On St. Patrick’s Day, we’re all focused on green. But throughout the rest of the year, green—specifically, the green-eyed monster—isn’t something that will do you much good.
Todd Patkin shares tips to help you feel less envy…and more happiness.
When St. Patrick’s Day rolls around, you just can’t escape green. Even if you don’t wear it (and want to risk getting pinched), it’s still everywhere from store windows to menu specials to parades on TV. But that’s okay—on March 17th, green is good. “Irish” green is associated with happiness, celebrations, shamrocks, and the Emerald Isle. Too bad that’s not the case the other 364 days of the year!
According to Todd Patkin, most of us normally experience green in a much more negative way: through envy. And that’s definitely not a good thing.
“Being in the clutches of the green-eyed monster can really sabotage your overall happiness,” says Patkin, author of Finding Happiness: One Man’s Quest to Beat Depression and Anxiety and—Finally—Let the Sunshine In (StepWise Press, 2011, ISBN: 978-0-9658261-9-8, $19.95). “That’s because envy makes you focus on what you don’t have instead of all of the great things you do have.”
Patkin points out that social media has really exacerbated the extent to which envy affects our lives. Think about it: Sites like Twitter and Facebook allow people to live their lives in full view of others…and sugarcoat every aspect of them. When you log on, you’re bound to see pictures and posts that read, “Most beautiful wedding ever!” “This was a dream vacation in paradise!” or “Drinks on me—I just got a promotion!”
As you’re scrolling through this never-ending list of good news, it’s all too easy to feel like you’ve gotten the short end of the stick and say, “Woe is me!” And, of course, it doesn’t help that your Facebook newsfeed doesn’t ever go away. You can always torture yourself by taking a look at how much “better” everybody else has it.
“But here’s the thing: While you’re living your life in a constant haze of jealousy, you don’t see the other side of the coin,” explains Patkin. “What social media might not tell you is that the friend who got a promotion might also have just had a huge fight with her spouse. But unless she is one of those people who thrive on drama, she isn’t going to post those details of her personal life…and you won’t know that things aren’t as perfect as they seem.”
The bottom line is, jealousy doesn’t do anybody any good. It makes you feel needlessly unhappy, and it can negatively affect your relationship with others. Here are six of Patkin’s tips to help you banish envy the next time it starts to rear its ugly head:
Admit that envy is a problem. To some extent, envy is natural. You can’t go through your life without feeling jealous from time to time. So first, simply take note of when and why the green-eyed monster makes an appearance. (You may not even have consciously realized what you’re feeling!) Specifically, be aware of how strong your emotions are and what effect they have on your attitude and behavior.
“You don’t have to take your emotional temperature every five minutes, but being generally aware of the role envy plays in your life can really make a difference in your behavior,” Patkin says. “For instance, if you’re carrying around a lot of anger toward a coworker because the boss liked his project proposal instead of yours, it could be making you unnecessarily snarky, critical, and negative. That means that you’re ruining your own day and hurting your performance…and you might also be burning some office bridges you’ll regret later!”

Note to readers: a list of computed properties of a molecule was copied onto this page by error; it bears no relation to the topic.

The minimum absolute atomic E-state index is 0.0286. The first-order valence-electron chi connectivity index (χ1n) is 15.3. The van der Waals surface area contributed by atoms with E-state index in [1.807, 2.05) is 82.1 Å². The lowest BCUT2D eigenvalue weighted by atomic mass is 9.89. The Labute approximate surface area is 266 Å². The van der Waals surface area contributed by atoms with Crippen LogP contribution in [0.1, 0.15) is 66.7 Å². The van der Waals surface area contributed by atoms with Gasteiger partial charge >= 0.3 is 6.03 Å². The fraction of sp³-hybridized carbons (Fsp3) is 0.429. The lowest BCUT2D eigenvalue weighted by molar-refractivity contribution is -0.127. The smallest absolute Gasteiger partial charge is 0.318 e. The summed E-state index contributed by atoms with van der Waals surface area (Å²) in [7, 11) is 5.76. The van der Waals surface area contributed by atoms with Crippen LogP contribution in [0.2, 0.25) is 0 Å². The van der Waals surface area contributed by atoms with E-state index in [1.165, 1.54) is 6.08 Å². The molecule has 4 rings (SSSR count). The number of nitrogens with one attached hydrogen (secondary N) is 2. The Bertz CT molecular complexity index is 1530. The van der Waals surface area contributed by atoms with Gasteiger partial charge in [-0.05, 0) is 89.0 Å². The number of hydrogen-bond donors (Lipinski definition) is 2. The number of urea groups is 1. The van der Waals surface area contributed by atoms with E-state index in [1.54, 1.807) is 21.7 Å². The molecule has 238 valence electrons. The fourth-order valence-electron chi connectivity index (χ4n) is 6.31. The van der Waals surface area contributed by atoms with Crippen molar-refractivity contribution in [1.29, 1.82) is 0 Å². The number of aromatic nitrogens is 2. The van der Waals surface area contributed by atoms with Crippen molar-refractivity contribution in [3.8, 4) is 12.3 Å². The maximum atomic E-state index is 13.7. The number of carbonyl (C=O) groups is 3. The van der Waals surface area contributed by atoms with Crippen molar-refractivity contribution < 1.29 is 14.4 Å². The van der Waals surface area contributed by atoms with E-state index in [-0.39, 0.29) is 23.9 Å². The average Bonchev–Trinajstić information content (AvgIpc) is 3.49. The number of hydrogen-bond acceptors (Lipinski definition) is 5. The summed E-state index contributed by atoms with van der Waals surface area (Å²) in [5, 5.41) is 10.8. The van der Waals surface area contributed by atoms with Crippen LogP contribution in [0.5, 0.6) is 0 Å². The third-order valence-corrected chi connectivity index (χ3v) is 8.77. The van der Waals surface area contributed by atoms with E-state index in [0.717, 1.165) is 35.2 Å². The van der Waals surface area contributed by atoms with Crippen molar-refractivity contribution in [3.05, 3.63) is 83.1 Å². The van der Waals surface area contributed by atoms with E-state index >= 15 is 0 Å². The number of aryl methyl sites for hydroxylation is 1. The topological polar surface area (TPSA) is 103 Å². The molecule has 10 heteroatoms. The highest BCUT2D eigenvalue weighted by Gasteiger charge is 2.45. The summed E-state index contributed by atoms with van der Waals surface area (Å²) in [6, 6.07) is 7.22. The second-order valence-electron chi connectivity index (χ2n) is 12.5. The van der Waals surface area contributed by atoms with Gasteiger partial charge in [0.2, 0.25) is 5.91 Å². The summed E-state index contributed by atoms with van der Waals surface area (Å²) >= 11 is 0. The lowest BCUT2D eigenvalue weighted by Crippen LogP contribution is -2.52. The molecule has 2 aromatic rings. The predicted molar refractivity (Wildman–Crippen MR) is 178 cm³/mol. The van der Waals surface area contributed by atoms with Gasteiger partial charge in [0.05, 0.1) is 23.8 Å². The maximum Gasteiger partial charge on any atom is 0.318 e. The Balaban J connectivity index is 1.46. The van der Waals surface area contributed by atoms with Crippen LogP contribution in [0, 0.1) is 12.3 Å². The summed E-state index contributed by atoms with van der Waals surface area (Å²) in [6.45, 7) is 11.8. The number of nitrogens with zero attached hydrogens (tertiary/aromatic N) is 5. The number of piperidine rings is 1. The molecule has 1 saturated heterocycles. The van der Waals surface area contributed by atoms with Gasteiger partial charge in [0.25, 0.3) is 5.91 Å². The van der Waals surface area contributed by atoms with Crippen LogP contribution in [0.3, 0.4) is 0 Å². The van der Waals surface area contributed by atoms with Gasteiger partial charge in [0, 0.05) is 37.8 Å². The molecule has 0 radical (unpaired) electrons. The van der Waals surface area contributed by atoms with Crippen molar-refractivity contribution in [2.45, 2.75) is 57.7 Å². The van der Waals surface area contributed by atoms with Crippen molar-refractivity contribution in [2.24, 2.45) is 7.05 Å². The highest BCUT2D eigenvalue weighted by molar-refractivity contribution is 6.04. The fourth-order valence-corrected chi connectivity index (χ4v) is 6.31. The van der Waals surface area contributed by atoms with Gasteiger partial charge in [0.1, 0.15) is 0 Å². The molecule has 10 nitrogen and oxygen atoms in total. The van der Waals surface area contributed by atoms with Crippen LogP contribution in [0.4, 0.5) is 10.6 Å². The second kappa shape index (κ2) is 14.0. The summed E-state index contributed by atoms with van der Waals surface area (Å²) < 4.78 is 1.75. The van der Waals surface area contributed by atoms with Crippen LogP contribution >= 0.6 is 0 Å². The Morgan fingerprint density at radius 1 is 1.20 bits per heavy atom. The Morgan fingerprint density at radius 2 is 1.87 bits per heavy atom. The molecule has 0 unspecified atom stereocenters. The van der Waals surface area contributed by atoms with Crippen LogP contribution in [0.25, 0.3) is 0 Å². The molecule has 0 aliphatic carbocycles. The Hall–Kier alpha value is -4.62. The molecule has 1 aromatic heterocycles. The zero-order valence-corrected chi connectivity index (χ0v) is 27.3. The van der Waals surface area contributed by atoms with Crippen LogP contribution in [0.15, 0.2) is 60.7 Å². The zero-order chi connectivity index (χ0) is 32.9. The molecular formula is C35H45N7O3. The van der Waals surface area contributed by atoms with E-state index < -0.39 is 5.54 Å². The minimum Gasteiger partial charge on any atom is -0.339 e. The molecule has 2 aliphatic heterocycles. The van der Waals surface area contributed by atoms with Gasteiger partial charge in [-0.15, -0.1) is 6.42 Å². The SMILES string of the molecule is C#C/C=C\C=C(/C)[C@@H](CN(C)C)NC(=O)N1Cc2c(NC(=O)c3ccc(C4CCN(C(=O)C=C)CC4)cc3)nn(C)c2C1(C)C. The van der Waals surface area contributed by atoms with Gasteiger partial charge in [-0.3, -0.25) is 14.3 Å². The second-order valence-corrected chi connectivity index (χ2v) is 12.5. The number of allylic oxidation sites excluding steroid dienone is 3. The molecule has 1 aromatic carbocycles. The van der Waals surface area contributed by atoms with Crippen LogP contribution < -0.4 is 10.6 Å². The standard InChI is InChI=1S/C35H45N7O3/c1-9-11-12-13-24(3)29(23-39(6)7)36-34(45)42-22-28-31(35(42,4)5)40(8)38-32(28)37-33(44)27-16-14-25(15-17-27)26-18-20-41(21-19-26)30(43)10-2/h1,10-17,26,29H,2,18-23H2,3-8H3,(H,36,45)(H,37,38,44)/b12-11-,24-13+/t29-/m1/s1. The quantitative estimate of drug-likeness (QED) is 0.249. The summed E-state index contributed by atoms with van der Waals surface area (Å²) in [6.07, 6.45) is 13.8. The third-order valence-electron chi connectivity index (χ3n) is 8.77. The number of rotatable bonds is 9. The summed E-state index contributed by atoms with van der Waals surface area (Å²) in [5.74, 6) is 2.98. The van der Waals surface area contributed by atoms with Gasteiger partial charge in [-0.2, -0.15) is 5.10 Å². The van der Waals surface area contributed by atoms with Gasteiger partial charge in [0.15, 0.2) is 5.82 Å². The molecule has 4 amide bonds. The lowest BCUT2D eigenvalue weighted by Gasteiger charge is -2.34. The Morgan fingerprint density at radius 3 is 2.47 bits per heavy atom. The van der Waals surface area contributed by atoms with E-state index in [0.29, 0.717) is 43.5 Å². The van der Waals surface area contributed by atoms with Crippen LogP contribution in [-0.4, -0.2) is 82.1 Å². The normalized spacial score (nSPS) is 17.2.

Remember that “happiness” looks different for everyone. When you’re constantly comparing yourself to the Joneses, you’ll suffer several unintended consequences. First, worrying about how you don’t measure up robs you of your present happiness. Plus, it leaves you unable to think about how you really want your own life to look.
“We talk about the American dream of a house, a pool, two cars in the garage, and the proverbial white picket fence,” Patkin explains. “But the truth is, the same cookie-cutter mold doesn’t work for everybody! The lifestyle that makes your neighbor or your cousin or your dentist happy might not work for you. And if that’s the case, who cares if it’s flashier, more glamorous, or ‘cooler’? Trust me, when you give yourself permission to live your life on your terms instead of letting others set the bar (and feeling jealous as a result), you might be surprised by how good you already have it.”
Cultivate an attitude of gratitude. Yes, living with an “attitude of gratitude” is a clichéd concept. But infusing it into your life will also totally change your viewpoint…especially if you have a chronic case of “the envies.” The fact is, it’s very easy to take things for granted: the information your coworker emailed you, the fact that your car is running, and even the food you’re eating for dinner. Most of us have gotten into the habit of ignoring all of the good things in our lives, and instead, we focus our mental energy on being upset about what’s wrong. But Patkin promises that it can be a true game changer when you reverse the time you spend thinking about each.